MQ discusses 5 things to remember when blitzing from the secondary.
Utilizing the secondary in blitz packages is one of the most underutilized tools in a defensive coordinator’s toolbox. As many DC’s will point out, blitzing from the secondary will expose the defense to man-to-man coverage, but if used correctly (and in the right situations) a secondary blitz can hit home. When offenses create pass protection schemes they use the box numbers in front of them to divvy out responsibilities. Whether it is Big-on-Big (BOB), slide, or zone protection, the secondary is rarely accounted for in pass pro. Knowing this, and utilizing the secondary in pressure packages, can give the defense an added advantage and lead to QB pressures or sacks.
Using the secondary near the box is not only for the pass. Much like pass pro, some offenses do not account for the secondary in the box. This can be used to the defense’s advantage. Putting a secondary player near the box and knowing he will not be accounted for is an automatic win for the defense. The use of “trapping” the secondary near the box can also be used to confuse “check-with-me” teams. By placing a secondary player near the line of scrimmage (LOS), the offense must decide if the defense is blitzing or will drop the player back into coverage. By utilizing the secondary in pressure packages a DC can create a simple confusing alignment that offenses have to respect. If done right, using the secondary to leverage the boundary can add to the box numbers without spinning to single-high and exposing the defense to verticals down the seam (or a LB guarding a speedy slot WR).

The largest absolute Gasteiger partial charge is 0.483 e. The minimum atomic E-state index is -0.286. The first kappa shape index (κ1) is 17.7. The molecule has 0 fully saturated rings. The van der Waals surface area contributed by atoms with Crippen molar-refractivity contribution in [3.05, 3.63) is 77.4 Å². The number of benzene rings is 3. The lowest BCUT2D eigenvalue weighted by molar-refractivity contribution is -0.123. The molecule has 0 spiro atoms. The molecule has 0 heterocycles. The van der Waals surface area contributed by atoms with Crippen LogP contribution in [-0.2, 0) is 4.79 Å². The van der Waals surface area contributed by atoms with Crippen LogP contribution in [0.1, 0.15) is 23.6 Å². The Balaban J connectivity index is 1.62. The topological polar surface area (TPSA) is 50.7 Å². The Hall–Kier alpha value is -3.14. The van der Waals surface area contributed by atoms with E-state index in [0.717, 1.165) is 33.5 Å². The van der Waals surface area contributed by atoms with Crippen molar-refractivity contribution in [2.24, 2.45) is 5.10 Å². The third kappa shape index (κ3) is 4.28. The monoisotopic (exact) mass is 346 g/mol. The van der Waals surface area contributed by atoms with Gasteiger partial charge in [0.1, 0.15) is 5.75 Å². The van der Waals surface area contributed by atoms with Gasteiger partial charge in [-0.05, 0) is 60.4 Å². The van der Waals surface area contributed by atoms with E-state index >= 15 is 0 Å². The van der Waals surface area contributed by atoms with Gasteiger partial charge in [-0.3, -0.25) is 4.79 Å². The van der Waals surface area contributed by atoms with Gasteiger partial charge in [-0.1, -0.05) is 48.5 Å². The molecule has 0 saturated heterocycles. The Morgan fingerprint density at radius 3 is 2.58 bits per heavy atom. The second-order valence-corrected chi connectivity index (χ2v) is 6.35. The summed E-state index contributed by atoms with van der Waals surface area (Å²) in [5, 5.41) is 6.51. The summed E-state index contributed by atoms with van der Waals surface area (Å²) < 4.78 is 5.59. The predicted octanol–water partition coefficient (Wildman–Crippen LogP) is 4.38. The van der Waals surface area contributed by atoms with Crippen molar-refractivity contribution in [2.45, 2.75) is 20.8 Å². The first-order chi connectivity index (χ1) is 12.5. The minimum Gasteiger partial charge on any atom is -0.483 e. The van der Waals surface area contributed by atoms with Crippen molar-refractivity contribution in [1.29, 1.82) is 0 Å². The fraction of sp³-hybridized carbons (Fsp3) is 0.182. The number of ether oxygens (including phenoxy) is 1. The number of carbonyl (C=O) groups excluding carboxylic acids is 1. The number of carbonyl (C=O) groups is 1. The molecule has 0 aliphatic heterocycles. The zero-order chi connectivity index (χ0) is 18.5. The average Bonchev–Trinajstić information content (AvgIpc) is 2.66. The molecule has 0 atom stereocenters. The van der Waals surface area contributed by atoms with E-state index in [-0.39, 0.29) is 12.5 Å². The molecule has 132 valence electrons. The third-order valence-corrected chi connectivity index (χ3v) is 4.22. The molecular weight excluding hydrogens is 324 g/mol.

Below, MQ explains 5 things to remember when blitzing from the secondary: Continue reading “5 Tips For Blitzing From The Secondary”
Ideas on combating a simple yet effective play.
Inside zone is not a new play to defensive coordinators; neither is the split zone, but it can give defenses fits if not fit up correctly. In its simplicity, it is a creative play to challenge a defense. Unlike its zone counterpart, the split zone creates an extra gap. The play itself is much like the counter without the pulling guard. When offenses run counter the linebackers can react to the pulling guard and fit the extra gaps. The split zone forces the linebackers to fit their gaps. This puts pressure on the secondary (mainly the safeties) to ensure their fits are correct.
In the clip below, Iowa St. runs a gap plug blitz and the defensive end to the H-back runs up the field to hold the “C” gap. The out block by the “H” creates an extra gap. The safety to the play should have fit the inside shoulder of the “H” because the DE was taking the outside. Instead, the safety stays outside and is blocked out, leading to Baylor’s first score of the day. Bottom line, Split Zone has to be treated as though it is a gap play (think power/counter) or a defense will be gashed.
Teams that run inside zone are looking for the cutback. Versus a zone play, the linebackers have to fill their gaps (there is no puller). The offensive line creates a wall and allows the running back to cut back to the open weak side. In the clip above, ISU was running a run stop blitz, but because the safety didn’t fit his gap, it led to a touchdown.
Teams that run split zone and the read-option offshoot, need to be played as though they are gap scheme heavy teams. Add RPO’s to this play, and it puts tremendous pressure on a defense, all from a simple zone scheme. There is hope, much like the Zone Read, a defense can attack this play on the principles of the offense. Continue reading “Defending Split Zone”